Author offers techniques for reducing stress by staying in the present
Whether worrying about the future or rehashing the past, it may always seem difficult to focus on the present. However, Elisha Goldstein, Ph.D, makes the case in his new book, The Now Effect: How This Moment Can Change the Rest of Your Life, that living in the moment can lead to a happier, healthier and more fulfilling life. “The Now Effect‚ is those moments of clarity during the day when we connect to what really matters at any given time,” Goldstein said.
Research shows that how people pay attention and what they pay attention to affects how the brain grows. Sensory overload and numerous distractions from what is going on in the present moment allow the brain to go on autopilot, allowing the mind to make decisions automatically. Goldstein argues that by becoming aware of our thought processes, we have the ability to rewire how we think, stop automatic thoughts and choose to think differently. Life is decided, he said, in these spaces, or “choice points,” where we can decide how to respond to what is going on around us.
“We have the ability to retrain our subconscious mind to be more present to what‚ here right now,” he said.
In The Now Effect, Goldstein highlights several benefits of living in the present. These include focusing better at work and at home and opening up to feelings of love, hope, empathy and compassion. It also lends itself to increased emotional intelligence and the ability to relax more effectively in moments of distress. Goldstein offered the following example:
“Say you are walking down the street and in the distance you see an acquaintance. As you walk closer, you smile and wave but he doesn’t look at you and just walks by. If you are in a good mood, you may think, ‘Oh, he didn’t see me’ but if you’re anxious or depressed, you may think, ‘Is he mad at me? Did I do something wrong?’ and become insecure.”
Goldstein said that becoming aware of how our moods affect our perception of situations can help us relax and gain control over our emotions so we can alter how we react to what goes on in our lives. In addition, Goldstein said being present in the here and now can allow for greater connections, both internally and to others, and help us be more flexible in decision making and responses to people and challenges. Finally, the now effect can open us up to what is good in life.
“Our brains are naturally inclined to anxiety and negativity,” Goldstein said. “We can train our minds to focus more on the positive.”
So what keeps us from being able to live in the present?
Goldstein said that our greatest gift as humans may also be our greatest curse.
“The biggest barrier to being in the present is the same thing that sets us apart from the rest of the animal kingdom,” he said. “That’s our ability to think, reflect, formulate plans and exert free will.”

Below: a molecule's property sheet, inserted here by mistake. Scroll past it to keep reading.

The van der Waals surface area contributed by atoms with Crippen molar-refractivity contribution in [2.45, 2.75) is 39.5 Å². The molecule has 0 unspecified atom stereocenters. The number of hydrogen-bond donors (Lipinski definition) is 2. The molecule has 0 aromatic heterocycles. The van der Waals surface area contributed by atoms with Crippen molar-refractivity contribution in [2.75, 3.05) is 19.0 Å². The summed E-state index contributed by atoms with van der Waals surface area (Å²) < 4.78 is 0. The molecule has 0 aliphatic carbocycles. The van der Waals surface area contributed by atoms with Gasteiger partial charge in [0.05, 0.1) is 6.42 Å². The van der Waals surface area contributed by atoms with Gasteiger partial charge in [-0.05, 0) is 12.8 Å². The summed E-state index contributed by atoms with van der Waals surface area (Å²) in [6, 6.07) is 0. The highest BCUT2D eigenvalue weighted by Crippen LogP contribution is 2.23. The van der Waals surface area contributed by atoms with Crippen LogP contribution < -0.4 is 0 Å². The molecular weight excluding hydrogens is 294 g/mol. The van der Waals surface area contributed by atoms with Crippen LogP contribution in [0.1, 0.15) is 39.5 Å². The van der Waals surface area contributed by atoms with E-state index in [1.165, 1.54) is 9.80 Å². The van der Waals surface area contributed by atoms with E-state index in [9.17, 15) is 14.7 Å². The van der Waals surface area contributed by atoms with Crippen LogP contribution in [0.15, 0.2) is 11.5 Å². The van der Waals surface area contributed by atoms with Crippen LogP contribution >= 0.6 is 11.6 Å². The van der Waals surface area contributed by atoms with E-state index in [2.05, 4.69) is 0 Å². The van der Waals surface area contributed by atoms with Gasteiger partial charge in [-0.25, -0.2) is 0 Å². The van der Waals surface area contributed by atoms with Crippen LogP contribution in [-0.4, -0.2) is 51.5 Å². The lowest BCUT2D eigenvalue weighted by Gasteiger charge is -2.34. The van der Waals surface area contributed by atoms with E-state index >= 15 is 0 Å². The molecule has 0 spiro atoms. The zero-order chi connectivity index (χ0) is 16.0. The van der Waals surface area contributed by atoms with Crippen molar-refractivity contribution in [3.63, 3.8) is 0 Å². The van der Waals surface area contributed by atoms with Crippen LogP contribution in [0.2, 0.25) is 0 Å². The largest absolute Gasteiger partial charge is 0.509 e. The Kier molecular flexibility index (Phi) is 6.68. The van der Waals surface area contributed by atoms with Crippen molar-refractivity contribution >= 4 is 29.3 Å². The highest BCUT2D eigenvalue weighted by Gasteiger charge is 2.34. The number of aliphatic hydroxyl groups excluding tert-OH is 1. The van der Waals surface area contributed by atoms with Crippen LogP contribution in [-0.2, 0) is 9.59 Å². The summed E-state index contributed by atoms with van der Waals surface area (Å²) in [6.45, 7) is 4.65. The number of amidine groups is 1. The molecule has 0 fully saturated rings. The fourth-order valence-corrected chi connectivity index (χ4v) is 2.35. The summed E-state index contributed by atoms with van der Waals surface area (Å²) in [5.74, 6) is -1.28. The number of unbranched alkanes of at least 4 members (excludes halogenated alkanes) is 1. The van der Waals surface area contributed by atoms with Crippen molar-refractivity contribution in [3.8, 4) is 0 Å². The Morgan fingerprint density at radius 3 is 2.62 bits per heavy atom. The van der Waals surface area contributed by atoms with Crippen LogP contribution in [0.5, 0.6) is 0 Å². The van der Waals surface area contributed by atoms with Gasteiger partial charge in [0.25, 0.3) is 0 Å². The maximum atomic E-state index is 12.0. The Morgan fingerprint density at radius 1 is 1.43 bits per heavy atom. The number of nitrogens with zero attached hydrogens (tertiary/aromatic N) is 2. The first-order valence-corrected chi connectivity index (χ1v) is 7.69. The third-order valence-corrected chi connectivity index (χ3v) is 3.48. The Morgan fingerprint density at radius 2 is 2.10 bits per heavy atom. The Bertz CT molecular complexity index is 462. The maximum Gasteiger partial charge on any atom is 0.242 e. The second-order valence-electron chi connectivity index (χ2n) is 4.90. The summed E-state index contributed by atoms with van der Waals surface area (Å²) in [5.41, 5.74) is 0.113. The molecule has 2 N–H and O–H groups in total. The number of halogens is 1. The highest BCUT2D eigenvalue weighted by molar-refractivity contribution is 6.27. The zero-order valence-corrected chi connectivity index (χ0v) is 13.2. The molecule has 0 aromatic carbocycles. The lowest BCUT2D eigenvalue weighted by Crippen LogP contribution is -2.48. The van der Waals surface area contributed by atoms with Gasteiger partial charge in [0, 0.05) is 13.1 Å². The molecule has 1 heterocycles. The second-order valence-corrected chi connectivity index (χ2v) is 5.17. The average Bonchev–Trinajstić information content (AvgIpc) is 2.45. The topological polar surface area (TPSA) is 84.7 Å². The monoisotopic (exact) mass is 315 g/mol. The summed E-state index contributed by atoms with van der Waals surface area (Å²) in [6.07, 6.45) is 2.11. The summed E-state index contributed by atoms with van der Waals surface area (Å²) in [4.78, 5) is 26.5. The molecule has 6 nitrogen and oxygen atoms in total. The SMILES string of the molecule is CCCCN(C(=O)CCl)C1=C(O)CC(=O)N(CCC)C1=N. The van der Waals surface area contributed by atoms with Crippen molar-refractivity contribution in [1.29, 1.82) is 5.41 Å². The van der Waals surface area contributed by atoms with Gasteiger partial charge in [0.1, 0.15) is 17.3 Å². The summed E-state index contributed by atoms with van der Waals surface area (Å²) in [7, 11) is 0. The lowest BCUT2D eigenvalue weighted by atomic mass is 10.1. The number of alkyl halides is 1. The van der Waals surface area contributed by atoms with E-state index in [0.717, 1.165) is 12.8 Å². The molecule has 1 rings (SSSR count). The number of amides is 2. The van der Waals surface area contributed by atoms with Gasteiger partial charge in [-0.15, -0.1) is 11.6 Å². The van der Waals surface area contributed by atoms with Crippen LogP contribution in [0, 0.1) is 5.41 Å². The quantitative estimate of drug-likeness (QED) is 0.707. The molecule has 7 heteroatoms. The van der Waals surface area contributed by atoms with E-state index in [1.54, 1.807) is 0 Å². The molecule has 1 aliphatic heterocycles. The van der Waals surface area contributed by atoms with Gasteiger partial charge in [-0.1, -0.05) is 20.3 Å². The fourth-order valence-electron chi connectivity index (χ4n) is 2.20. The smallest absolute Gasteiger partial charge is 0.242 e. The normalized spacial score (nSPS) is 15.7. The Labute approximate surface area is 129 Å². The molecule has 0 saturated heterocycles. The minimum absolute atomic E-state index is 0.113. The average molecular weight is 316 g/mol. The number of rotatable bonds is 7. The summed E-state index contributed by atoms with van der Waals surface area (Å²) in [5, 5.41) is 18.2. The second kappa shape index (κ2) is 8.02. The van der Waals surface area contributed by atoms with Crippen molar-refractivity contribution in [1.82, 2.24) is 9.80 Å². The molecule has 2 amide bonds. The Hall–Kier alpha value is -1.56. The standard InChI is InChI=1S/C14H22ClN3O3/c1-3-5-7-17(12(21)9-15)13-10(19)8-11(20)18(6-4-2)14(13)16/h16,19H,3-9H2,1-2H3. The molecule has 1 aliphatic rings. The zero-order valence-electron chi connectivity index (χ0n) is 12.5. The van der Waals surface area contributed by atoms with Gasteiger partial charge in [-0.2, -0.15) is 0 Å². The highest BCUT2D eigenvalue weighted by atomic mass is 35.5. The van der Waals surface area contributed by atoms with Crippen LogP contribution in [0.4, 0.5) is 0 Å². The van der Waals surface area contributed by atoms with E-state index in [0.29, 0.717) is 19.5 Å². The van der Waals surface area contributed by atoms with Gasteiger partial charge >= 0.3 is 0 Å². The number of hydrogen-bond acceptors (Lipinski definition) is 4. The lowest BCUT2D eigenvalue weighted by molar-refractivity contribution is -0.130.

Whether we are anxiously awaiting tomorrow or fixating on what happened a year ago, many people find it hard to live in the moment because they are wondering what could or what would have happened.
“The No. 1 thing that takes us away from the present is playing the ‘what if?’ game,” he said.
In the book, Goldstein offers practical techniques to counter this kind of thinking and bring readers back to the now.
The simplest technique, he said, is to ask the questions, “Where am I starting from now? What is my body doing? Where is my mind?”
“Doing that,” said Goldstein, “widens the space between stimulus and response.”
Another method is to use what he calls present nostalgia to connect ourselves to what really matters.
“Project yourself into the future and ask yourself what the more distant you would say you’re missing in this very moment,” he said. “It’s a way of tricking your brain to think with more perspective.”
Goldstein also offers simple breathing exercises, recommending envisioning breathing in to keep calm and breathing out to release burdens. He also warns of the disconnected culture we live in. Facebook, Twitter and other social media may make us feel we are connected to others, he said, but that is only a surface connection. He recommends focusing on real relationships in the present.
Goldstein provides video demonstrations of these practical techniques accessible via Microsoft Tags throughout the book and embedded videos throughout the e-book.
He emphasized that The Now Effect is not a universal guide; the techniques can be tailored by individuals to what suits them.
“As readers go through the book, I don’t want them to swallow it whole,” he said. “I want them to use the book as a guide and see what works for them. What is most valuable is the person’s experience.”
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